This Vampire T.11 was the training version.

28 of 50 Geoffrey Morrison/CNET


Twin-boom aircraft are by far my favorite. Is that just me? The Vampire was the second jet-powered aircraft used by the RAF.

29 of 50 Geoffrey Morrison/CNET

Two stick

The trainer version was adapted from the two-seat night fighter, but is largely the same as other Vampires.

30 of 50 Geoffrey Morrison/CNET

BAe 146

Most of a high-winged British Aerospace 146 short-haul airliner. 

31 of 50 Geoffrey Morrison/CNET


Design work was started by Hawker Siddeley in the early '70s, who had bought de Havilland 10 years prior. By the time it went into production, Hawker Siddeley had become British Aerospace. 

32 of 50 Geoffrey Morrison/CNET

World flier

Built in 1983, this 146-100 flew for airlines all over the world, including Brazil, Canada, the US, the UK and more. 

33 of 50 Geoffrey Morrison/CNET

Four engines

Rare for a small regional jet, the 146 had four Lycoming ALF 502R-3 turbofan engines.

34 of 50 Geoffrey Morrison/CNET


The midsize biz jet 125 started life at de Havilland, but was developed and built by Hawker Siddeley after they were bought out. It had an impressive run, with production finally ending in 2013.

35 of 50 Geoffrey Morrison/CNET


A cross-section of the structure of the 125's wing, an aluminum honeycomb for strength and light weight. 

36 of 50 Geoffrey Morrison/CNET


The small cabin of the 125 is surprisingly cozy, with its shag carpet and yellow tones. It didn't feel much larger than the Cirrus Vision Jet I flew last year.

37 of 50 Geoffrey Morrison/CNET

First of its kind

This is actually the first production 125. Once it entered its service life, it was an engine development testbed, and was a communications aircraft for Concorde engine development. 

38 of 50 Geoffrey Morrison/CNET

Teal bird

A de Havilland Heron, which was developed from the Dove you saw earlier. Longer, with double the engines, this Mk.2 version had retractable landing gear. It flew in Scotland for 13 years until 1969.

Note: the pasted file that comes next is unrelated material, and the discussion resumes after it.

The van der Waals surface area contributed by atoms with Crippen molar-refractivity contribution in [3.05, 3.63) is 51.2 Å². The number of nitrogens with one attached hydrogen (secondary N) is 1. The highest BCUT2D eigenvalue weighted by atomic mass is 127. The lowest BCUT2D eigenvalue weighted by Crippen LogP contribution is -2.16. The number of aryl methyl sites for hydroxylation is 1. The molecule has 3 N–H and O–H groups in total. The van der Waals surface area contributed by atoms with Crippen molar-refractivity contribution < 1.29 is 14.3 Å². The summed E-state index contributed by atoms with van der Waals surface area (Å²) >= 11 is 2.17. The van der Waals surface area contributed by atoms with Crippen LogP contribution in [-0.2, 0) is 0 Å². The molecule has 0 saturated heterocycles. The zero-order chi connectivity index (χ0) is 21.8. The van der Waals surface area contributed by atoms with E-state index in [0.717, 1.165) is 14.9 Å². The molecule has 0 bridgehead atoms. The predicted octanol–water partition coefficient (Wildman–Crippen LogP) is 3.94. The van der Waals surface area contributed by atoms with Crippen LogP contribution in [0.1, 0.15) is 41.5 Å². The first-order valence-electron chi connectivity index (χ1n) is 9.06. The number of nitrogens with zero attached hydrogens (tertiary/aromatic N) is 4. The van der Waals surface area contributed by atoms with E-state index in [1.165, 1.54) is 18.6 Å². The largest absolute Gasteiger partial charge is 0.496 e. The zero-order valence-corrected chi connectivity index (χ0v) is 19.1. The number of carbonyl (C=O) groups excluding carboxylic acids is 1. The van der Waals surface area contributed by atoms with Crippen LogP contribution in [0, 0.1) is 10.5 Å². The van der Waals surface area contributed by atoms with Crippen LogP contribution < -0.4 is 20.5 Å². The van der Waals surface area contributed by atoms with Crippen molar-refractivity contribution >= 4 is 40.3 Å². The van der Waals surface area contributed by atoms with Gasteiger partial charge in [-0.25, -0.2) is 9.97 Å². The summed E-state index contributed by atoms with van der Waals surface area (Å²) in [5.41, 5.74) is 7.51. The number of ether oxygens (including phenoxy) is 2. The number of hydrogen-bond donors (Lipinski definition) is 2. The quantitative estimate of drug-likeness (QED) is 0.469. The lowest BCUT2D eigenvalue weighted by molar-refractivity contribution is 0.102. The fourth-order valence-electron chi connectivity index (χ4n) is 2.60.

39 of 50 Geoffrey Morrison/CNET

When you need to go...

Talk about an efficient use of space. The entryway into the cabin doubles as the bathroom. 

40 of 50 Geoffrey Morrison/CNET

Beautiful view

This is one of the airiest cabins I've ever been in. The windows are enormous. This Mk.2D variant had a more upscale interior.

41 of 50 Geoffrey Morrison/CNET

Slow and steady

With an unpressurized cabin and four 250hp inline-6 engines, the Heron offered an adequate 183 mph/295 kph top speed.

42 of 50 Geoffrey Morrison/CNET


This Cierva C.24 is a unique aircraft, built by the de Havilland company, but using a design by Juan de la Cierva. Most of the parts are from in-era (1930s) de Havilland aircraft like the Puss Moth. As an autogyro, the rotor is unpowered and must have forward motion to maintain lift.

43 of 50 Geoffrey Morrison/CNET


The DH.82 Queen Bee, one of the first remote-controlled target aircraft. Essentially an early model drone, some believe this is where that term came from.

44 of 50 Geoffrey Morrison/CNET


It's fascinating to see these early controls, decades before joysticks or PlayStation controllers became ubiquitous. The controls worked using compressed air created by an air pump, which was powered by the wooden propeller you see in the upper left.

45 of 50 Geoffrey Morrison/CNET


Unlike modern drones, this one could be flown in person, if necessary. 

46 of 50 Geoffrey Morrison/CNET


The Chipmunk was a two-seat trainer, designed by de Havilland Canada. This example was built in the UK. All told, nearly 1,300 were built.

47 of 50 Geoffrey Morrison/CNET

Tiger Moth

A wildly successful design, de Havilland built around 9,000 Tiger Moths, most intended as training aircraft.

48 of 50 Geoffrey Morrison/CNET


This example was used as a trainer in WWII, then as a crop duster post-war. It flew for 22 years, and was restored by the museum in the '90s. 

49 of 50 Geoffrey Morrison/CNET

Interview with...

This Vampire is slightly older than the T.11 outside. Built in 1949, it served with the Swiss Airforce. Its Goblin 3 turbojet was good for a 548 mph/882 kph top speed.

50 of 50 Geoffrey Morrison/CNET


The Swiss added a Martin-Baker ejection seat in 1960.

And so ends our tour of the de Havilland Aircraft Museum. Check out Vixens, Vampires and Mosquitos: Legendary planes of the de Havilland Aircraft Museum for more info.

More Galleries

17 Hidden iOS 17 Features and Settings on Your iPhone
Invitation for the Apple September iPhone 15 event

17 Hidden iOS 17 Features and Settings on Your iPhone

18 Photos
I Took 600+ Photos With the iPhone 15 Pro and Pro Max. Look at My Favorites

I Took 600+ Photos With the iPhone 15 Pro and Pro Max. Look at My Favorites

34 Photos
Go Inside the Apple iPhone 15 and iPhone 15 Pro: See How the New iPhones Look and Work
iphone 15 in different color from an angled view

Go Inside the Apple iPhone 15 and iPhone 15 Pro: See How the New iPhones Look and Work

21 Photos
AI or Not AI: Can You Spot the Real Photos?

AI or Not AI: Can You Spot the Real Photos?

17 Photos
Yamaha motorcycle and instrument designers trade jobs (pictures)

Yamaha motorcycle and instrument designers trade jobs (pictures)

16 Photos
CNET's 'Day of the Dead Devices' altar (pictures)

CNET's 'Day of the Dead Devices' altar (pictures)

9 Photos
2007 Los Angeles Auto Show: concept cars

2007 Los Angeles Auto Show: concept cars

14 Photos